The Washington Semester enables students to participate in a thematic program of study at the American University in D.C. In addition to the core seminar, students pursue an internship related to the program topic and an independent study project. The Lawrence-approved program tracks include American Politics, International Environment and Development, International Law and Organizations, Justice and Law, Peace and Conflict Resolution, Islam and World Affairs Foreign Policy, and Global Economics and Business.

Typically, students participating in Washington Semester would be in D.C., giving them the opportunity to physically experience working and studying in the nation’s capital. That isn’t possible right now, with all classes being moved online.

Still, there is a lot she is gaining from the program, Osunmo said.

“I am taking seminars with people from many universities; for example, Lehigh University and students from other liberal arts universities across the country,” she said.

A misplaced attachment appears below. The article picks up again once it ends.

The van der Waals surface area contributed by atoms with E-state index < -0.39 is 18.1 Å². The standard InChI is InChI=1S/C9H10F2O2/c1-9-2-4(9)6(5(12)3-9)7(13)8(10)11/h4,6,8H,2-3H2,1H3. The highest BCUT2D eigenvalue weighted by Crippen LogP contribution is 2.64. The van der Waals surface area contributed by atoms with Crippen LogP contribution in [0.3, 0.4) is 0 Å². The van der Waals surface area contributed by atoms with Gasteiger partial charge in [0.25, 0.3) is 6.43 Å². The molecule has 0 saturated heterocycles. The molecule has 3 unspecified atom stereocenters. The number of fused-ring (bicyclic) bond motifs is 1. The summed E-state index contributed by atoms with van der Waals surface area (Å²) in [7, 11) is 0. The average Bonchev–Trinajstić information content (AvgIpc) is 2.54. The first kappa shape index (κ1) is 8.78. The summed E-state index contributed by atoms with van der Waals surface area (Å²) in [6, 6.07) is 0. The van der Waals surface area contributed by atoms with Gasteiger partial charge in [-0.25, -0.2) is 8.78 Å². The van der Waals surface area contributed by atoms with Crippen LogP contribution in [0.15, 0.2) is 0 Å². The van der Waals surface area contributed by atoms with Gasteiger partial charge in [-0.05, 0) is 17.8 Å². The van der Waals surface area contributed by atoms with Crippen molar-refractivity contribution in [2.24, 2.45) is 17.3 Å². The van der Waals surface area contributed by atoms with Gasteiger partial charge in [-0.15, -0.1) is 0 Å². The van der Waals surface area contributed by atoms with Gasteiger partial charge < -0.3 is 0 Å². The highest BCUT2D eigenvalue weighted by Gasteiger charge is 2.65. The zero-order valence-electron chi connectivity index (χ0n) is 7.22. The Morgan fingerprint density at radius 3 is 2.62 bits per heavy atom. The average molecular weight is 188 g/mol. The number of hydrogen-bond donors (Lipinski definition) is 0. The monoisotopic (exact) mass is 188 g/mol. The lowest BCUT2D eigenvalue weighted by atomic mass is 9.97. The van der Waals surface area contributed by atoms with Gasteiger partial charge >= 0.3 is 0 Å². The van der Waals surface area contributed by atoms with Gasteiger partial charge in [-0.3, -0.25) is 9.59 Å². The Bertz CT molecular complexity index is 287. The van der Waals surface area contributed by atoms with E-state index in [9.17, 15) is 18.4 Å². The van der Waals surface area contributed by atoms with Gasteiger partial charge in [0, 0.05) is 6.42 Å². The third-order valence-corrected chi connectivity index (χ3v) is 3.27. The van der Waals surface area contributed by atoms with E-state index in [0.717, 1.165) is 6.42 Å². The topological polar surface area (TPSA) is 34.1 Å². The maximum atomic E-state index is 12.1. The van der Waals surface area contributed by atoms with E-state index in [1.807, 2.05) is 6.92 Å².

Hearing from expert voices

The Washington Semester instructors have been able to bring in pieces of Washington.  

“The program has had to shift quite a bit due to the online nature of it, but I do believe our seminar instructors are doing all that they can to really engage us with D.C.,” Osunmo said. “For instance, they get a lot of speakers from the D.C. area and they tell us what Washington, D.C., is like. … Hillary Clinton’s speech writer came to speak to our class. Lissa Muscatine was the former chief speech writer and senior advisor to the secretary of state. She taught us a lot about the White House’s operations and about her experiences as a speech writer. I learned a great deal from her; that was a really valuable experience.” 

In addition to taking classes, Osunmo is participating in an internship, working for the National Democratic Institute’s Gender, Women, and Democracy office. The National Democratic Institute is a non-partisan, non-profit organization that works with partners in developing countries to increase the effectiveness of democratic institutions.